Long Island City proper might be square in the path of the storm surge, but up the hill in Astoria, things are looking a bit more placid.
The Observer took a walk around the neighborhood to see how folks were faring and discovered that, even though the rain was picking up and the wind beginning to Read More
Rev. Al Sharpton was forced to fly to Atlanta from Miami given the closures of all city airports. The civil rights activist, who had been in Florida for a voting rights rally and to encourage early voting over the weekend, will be taping his evening MSNBC program PoliticsNation from an Atlanta studio. Read More
The Hurricane was named Sandy. It struck in October and took a path that brought it through northern New Jersey and New York State before the storm petered out over Canada.
This Hurricane Sandy happened in the minds of members of the American Radio Relay League (ARRL) in Westchester County, New York, 15 years ago this month.
Lindsay Lohan has broken her silence on Hurricane Sandy. Read More
We hope you made use of the public transportation available before 7 p.m. Sunday and are not reading this from Zone A, which as NYC.gov tells us, should be empty now. Evacuation orders have reached across the waters as well, affecting New Jersey and Connecticut.
The City of Hoboken wants everyone out of “all ground floor apartments” by midnight Sunday night. They urge residents on upper floors to offer street-level neighbors lodging. Hoboken shelters will allow pets as well, as long as they are safely crated.
The mayor of Stamford Connecticut also ordered mandatory evacuations for some residents there on Sunday. Stamford Mayor Michael Pavia’s evacuation order also targeted street-level residents. The mayor said, “Due to expected high tides, unprecedented storm surges, and heavy rains, I am advising anyone that lives in a low-lying area or along river flood plain areas, to relocate to higher ground.” Read More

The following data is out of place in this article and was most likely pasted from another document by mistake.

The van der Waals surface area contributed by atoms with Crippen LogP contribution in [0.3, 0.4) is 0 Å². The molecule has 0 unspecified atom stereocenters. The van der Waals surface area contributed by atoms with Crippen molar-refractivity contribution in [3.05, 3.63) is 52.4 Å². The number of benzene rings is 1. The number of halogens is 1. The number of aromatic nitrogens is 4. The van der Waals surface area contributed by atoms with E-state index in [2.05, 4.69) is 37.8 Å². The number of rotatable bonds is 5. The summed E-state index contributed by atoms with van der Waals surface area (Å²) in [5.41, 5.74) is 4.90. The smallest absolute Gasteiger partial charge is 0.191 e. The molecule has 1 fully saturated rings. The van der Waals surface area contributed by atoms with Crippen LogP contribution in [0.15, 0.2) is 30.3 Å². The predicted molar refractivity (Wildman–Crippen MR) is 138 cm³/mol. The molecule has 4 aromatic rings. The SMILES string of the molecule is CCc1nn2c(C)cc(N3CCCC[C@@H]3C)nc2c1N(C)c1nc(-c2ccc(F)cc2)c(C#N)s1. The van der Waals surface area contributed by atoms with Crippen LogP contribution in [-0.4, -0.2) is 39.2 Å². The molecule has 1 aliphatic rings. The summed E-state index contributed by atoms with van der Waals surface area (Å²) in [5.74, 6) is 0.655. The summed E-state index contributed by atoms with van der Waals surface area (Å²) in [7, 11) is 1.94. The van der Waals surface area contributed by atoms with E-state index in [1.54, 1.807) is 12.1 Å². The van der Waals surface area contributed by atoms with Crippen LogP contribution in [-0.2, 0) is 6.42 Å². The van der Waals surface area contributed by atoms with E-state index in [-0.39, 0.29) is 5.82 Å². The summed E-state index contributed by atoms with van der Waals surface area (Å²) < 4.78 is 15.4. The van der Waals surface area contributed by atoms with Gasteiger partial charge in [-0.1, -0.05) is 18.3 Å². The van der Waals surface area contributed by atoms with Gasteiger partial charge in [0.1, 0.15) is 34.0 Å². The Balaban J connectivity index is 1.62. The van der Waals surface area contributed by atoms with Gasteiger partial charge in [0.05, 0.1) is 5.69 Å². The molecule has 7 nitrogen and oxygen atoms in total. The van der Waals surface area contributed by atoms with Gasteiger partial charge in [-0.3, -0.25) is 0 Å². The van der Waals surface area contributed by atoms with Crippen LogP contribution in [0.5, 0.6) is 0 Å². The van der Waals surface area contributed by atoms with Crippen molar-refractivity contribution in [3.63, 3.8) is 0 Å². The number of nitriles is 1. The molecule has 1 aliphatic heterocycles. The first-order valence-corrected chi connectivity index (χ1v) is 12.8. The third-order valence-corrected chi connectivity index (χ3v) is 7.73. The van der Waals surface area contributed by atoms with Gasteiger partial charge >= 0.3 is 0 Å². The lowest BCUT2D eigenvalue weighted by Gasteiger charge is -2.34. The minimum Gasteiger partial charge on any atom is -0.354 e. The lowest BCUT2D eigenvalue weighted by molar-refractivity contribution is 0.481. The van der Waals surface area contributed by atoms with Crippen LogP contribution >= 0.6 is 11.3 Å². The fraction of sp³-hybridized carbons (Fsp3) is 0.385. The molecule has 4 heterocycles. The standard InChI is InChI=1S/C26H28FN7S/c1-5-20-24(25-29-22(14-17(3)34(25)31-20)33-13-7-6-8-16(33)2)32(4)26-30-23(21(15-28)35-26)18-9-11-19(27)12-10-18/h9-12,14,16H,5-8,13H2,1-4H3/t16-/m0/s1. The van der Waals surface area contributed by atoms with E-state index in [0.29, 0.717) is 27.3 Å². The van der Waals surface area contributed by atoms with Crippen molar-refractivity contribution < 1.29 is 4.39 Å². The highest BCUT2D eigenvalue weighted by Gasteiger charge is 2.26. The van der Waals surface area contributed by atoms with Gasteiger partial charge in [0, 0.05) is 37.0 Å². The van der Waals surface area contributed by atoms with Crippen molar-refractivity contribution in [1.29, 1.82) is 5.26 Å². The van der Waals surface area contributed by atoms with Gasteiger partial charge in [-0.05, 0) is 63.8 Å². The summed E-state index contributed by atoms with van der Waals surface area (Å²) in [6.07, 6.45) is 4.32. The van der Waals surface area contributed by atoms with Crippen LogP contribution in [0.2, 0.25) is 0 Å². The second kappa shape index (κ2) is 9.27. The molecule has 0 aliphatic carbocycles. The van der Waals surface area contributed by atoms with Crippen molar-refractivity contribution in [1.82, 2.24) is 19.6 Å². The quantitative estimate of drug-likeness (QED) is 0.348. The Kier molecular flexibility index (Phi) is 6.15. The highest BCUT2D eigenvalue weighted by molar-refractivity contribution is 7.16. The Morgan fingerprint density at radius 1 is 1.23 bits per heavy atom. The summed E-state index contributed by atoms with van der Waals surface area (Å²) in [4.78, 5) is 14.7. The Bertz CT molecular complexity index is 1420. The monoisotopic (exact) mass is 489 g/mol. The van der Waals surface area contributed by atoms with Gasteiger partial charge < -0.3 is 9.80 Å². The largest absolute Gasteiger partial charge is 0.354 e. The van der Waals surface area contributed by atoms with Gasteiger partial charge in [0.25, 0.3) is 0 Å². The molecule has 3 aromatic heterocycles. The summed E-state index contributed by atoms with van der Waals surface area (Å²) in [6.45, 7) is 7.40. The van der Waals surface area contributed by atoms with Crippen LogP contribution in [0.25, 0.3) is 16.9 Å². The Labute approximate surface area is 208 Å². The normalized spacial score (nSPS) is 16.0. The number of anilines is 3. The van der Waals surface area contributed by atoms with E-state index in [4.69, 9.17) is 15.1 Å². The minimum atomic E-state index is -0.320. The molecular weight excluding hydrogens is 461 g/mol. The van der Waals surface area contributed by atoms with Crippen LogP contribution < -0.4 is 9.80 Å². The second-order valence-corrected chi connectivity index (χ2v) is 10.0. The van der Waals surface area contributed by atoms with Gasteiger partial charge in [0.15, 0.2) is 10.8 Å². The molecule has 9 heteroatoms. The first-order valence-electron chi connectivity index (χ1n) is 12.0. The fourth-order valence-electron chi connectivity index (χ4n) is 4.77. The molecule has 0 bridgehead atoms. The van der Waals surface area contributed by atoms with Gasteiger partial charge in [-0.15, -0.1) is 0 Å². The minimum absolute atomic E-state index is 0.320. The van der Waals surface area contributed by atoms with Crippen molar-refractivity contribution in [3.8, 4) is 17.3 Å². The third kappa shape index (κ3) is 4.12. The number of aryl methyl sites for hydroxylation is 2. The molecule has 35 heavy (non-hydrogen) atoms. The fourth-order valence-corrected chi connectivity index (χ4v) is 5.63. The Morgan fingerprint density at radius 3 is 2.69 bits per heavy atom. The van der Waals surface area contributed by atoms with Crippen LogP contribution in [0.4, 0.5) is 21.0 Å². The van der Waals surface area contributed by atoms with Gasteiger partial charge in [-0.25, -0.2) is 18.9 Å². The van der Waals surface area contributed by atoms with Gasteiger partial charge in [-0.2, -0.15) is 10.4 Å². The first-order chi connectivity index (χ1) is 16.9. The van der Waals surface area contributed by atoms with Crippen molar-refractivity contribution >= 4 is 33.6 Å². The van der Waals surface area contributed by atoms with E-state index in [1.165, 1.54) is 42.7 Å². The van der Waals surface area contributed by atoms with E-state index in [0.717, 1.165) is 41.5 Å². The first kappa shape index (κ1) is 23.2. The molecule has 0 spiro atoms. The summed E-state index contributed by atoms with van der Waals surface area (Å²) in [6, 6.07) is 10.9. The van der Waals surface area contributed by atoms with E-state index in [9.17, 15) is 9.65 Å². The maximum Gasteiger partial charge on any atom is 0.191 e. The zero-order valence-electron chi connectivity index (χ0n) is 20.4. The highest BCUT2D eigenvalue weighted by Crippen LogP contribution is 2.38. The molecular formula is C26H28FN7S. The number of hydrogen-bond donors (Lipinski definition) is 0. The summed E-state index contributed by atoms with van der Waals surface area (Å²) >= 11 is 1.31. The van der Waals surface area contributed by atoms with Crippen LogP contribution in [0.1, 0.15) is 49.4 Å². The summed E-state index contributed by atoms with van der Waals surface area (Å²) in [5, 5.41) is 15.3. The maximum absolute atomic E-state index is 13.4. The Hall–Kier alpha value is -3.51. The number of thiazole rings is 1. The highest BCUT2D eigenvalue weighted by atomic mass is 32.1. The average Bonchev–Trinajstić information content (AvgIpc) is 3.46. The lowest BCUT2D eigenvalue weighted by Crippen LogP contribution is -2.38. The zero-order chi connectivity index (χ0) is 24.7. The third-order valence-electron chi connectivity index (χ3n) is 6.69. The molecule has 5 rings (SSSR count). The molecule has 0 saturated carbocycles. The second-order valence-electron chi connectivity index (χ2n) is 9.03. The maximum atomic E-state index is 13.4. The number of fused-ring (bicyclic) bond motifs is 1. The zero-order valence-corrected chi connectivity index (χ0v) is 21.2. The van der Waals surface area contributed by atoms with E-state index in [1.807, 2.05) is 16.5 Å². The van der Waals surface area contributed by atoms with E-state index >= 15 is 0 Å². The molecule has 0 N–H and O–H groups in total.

As Hurricane Sandy threatens to flood the city and the last subway (to say nothing of normal life itself) grinds to a temporary halt, some news outlets have decided to remove their articles from behind paywalls. Both The New York Times and The Wall Street Journal are letting readers use their websites to keep up the minute on weather-related news- free of charge.
“The gateway has been removed from the entire site and all apps. The plan is to keep it that way until the weather emergency is over,” Times spokesperson Eileen Murphy emailed Poynter’s. The Times last suspended the paywall during Hurricaine Irene. Read More
Mayor Bloomberg’s office has teamed with Google to create Hurricane Sandy: NYC. It’s a handy “crisis” map that links to the latest N.Y.C. Emergency Management alerts, various city-related Twitter accounts and advisories about Hurricane Sandy from the National Hurricane Center.
Residents may be particularly interested in the map’s color-coded evacuation zones–currently Zone A is under a mandatory evacuation order.
Here are Google’s tips on how to best use the map: Read More
A cursory scan of Twitter indicates that you don’t have to be huddled by a candle on this hurricane-riven evening, catching up on that Henry James novel you’ve always meant to read–a few city establishments, particularly in Brooklyn, are not merely open but bragging about defying mother nature. Read More
Sorry, Wicked-bound tourists–the lights of Broadway are turning off. Read More